MCA (minimum crossing altitude). Let’s say you’re about to cross a mountain range, and the MEA consequently rises at the next fix. To ensure safe separation from terra firma, that fix will have an MCA associated with it. You should climb so as to cross that fix at an altitude at least as high as the published MCA.

MAA (maximum authorized altitude). VHF signals travel line of sight, right? That means that at some altitude you could be high enough to receive signals from two or more VORs, or be out of range of any one VOR. That’s why MAAs are published.

MRA (minimum reception altitude). The lowest altitude at which reliable VOR navaid signals can be received. Now here’s some alphabet soup: if the MRA at a VOR fix is higher than the MEA, then an MRA is published for the fix in question. This is especially relevant when a fix is defined by radials originating from different VORs.

MVA (minimum vectoring altitude). Sometimes, terrain and/or obstacles can vary in height over short distances. On their radar screens, air traffic controllers can see sectors where altitudes are posted for safe vectoring. Often, during instrument operations in terminal airspace, ATC may assign altitudes based on the MVAs they see on their screens. Sometimes, MVAs may be lower than the minimum altitudes otherwise published on charts.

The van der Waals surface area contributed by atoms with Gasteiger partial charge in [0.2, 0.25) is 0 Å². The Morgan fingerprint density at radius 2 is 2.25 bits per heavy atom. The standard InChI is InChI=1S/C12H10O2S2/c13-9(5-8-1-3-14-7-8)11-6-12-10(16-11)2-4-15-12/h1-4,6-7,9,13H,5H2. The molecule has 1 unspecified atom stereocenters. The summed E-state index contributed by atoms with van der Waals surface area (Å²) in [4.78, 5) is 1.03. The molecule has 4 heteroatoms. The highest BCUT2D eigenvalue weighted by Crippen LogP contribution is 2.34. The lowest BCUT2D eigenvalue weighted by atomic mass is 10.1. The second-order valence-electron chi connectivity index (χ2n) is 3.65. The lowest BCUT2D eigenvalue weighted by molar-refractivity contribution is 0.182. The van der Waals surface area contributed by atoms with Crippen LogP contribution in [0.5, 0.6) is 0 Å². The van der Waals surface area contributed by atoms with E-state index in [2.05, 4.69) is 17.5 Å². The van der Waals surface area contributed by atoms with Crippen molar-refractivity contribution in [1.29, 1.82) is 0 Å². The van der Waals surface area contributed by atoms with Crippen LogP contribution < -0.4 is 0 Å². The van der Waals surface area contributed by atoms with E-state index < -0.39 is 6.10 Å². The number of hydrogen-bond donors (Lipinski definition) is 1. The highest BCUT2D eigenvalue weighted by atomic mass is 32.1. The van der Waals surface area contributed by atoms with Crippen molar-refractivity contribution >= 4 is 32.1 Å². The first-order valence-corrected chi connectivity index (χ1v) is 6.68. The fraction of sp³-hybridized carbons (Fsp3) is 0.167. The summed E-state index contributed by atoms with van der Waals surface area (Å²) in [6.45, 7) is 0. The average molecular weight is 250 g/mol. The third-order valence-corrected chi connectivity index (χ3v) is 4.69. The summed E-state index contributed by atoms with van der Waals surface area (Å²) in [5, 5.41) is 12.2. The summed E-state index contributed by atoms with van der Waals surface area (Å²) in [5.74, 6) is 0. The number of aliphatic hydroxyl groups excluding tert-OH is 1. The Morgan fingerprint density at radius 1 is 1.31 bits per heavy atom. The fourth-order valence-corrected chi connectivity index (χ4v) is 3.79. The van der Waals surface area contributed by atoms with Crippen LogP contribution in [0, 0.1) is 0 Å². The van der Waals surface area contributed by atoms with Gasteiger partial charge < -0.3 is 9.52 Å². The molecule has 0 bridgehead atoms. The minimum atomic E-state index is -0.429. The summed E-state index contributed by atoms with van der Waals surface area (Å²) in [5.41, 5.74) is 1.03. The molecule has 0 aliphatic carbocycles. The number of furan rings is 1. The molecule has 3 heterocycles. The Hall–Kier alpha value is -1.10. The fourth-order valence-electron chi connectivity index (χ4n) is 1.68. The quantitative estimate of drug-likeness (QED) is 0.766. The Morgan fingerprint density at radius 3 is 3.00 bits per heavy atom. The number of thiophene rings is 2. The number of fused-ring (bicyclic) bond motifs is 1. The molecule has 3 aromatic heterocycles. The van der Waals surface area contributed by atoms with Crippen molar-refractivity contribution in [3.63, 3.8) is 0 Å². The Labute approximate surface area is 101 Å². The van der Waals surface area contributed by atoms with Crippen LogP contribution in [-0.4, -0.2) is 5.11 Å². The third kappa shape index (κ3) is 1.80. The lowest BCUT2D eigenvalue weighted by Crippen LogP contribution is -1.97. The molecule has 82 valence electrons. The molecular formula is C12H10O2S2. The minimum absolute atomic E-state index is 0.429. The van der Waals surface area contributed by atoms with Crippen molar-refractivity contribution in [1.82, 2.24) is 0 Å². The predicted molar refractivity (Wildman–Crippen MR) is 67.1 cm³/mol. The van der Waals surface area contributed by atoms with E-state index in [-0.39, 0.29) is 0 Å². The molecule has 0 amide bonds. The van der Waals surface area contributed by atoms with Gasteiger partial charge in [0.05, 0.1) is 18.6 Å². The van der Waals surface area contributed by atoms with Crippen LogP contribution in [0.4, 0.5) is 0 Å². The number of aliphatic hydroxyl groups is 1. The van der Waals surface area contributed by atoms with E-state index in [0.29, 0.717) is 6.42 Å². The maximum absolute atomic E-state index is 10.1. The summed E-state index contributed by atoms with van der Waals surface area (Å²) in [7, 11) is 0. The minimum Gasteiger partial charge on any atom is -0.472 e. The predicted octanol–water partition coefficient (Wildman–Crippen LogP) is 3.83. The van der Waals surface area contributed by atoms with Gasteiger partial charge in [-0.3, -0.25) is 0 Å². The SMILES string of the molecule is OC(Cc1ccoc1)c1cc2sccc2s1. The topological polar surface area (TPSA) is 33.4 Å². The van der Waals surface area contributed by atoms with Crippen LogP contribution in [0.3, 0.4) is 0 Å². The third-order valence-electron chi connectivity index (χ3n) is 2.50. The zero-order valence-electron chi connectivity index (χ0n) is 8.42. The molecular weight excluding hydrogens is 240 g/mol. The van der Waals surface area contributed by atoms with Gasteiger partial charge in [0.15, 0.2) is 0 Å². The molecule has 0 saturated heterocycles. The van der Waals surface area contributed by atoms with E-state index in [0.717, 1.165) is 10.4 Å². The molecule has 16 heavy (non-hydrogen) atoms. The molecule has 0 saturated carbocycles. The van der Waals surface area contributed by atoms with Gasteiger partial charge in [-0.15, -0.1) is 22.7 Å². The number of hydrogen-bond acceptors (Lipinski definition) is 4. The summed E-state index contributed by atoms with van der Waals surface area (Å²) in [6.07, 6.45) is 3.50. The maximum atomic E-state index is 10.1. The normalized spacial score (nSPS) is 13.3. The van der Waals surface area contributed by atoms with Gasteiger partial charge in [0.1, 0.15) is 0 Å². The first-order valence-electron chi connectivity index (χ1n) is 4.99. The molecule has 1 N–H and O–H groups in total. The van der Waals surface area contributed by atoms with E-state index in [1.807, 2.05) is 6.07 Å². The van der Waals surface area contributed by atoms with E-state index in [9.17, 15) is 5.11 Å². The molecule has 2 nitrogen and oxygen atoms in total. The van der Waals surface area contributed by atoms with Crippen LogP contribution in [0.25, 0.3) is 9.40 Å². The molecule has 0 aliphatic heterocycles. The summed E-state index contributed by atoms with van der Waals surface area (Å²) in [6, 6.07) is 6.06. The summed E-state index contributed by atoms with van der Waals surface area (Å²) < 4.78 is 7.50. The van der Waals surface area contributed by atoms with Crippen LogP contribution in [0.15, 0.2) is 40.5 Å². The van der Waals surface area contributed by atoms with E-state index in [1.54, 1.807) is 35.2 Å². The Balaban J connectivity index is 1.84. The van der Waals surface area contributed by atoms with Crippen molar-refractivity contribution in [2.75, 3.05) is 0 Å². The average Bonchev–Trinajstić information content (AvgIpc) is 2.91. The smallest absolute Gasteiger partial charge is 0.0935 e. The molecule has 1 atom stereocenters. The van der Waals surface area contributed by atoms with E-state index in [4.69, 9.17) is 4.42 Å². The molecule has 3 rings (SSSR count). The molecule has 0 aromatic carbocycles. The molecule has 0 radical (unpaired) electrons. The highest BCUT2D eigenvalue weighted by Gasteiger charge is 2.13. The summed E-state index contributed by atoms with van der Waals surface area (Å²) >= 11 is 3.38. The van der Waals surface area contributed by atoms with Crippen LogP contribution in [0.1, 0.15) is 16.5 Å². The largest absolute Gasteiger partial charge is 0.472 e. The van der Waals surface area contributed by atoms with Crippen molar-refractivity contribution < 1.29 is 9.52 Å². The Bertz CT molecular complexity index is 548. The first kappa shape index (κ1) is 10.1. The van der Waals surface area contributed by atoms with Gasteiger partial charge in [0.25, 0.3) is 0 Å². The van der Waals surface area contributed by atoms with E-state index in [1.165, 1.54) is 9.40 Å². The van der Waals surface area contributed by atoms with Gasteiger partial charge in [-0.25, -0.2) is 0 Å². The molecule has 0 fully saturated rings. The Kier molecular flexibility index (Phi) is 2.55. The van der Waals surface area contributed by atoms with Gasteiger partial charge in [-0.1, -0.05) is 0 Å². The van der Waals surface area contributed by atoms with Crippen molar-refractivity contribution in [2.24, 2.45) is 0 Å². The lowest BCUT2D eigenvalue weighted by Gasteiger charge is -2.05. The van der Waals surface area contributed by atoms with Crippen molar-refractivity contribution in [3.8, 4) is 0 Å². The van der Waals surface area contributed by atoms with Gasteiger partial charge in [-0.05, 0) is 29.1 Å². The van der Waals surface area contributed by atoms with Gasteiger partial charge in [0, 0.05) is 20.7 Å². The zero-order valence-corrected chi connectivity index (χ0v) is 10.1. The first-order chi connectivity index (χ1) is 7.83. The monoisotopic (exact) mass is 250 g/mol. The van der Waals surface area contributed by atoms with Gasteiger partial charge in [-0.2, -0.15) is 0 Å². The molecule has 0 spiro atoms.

There is one situation in instrument flying when knowing these altitudes cold leaves the world of the academic, and assumes critical, practical importance. It’s when you lose communications in actual instrument meteorological conditions. And we all know what the altitude requirements are should you lose communications with ATC during such an IFR flight, right?

The prime rule is to maintain the minimum altitude that’s the highest, in this order: The altitude ATC assigned as an expected altitude, or your last assigned altitude. But there’s a twist. If the MEA, MOCA, MCA, or MRA is higher than what’s expected or assigned, you must climb to the highest among them. Let’s say you were told to expect (per an EFC, or expect further clearance) 6,000 feet as an upcoming altitude, but you’re now at your assigned altitude of 3,000 feet. At the next fix on your route the MEA goes up to 9,000 feet. After a certain distance, the MEA drops to 7,000 feet. What to do?

You should squawk 7600 on your transponder, leave 3,000 feet and climb to 9,000 feet at the next fix. When the MEA drops to 7,000 feet, descend to that altitude. From that point, return to flying the highest altitude of either your originally-expected or -assigned altitude at the time of the communications loss—assuming that no higher MEA, MOCA, MCA, or MRA intervenes.

What about descending for an instrument approach at the end of this tense flight—assuming the weather is instrument meteorological conditions? The communications failure happened a while ago, so you probably don’t have an EFC time relating to an initial approach fix (IAF). That means you can fly to an IAF and begin your descent for an approach (any approach—airport arrivals and departures are being suspended in anticipation of your landing) as close as possible to your estimated time of arrival (ETA)—adhering to the altitudes on the chosen approach plate. You did remember to calculate your filed or amended ETA, didn’t you?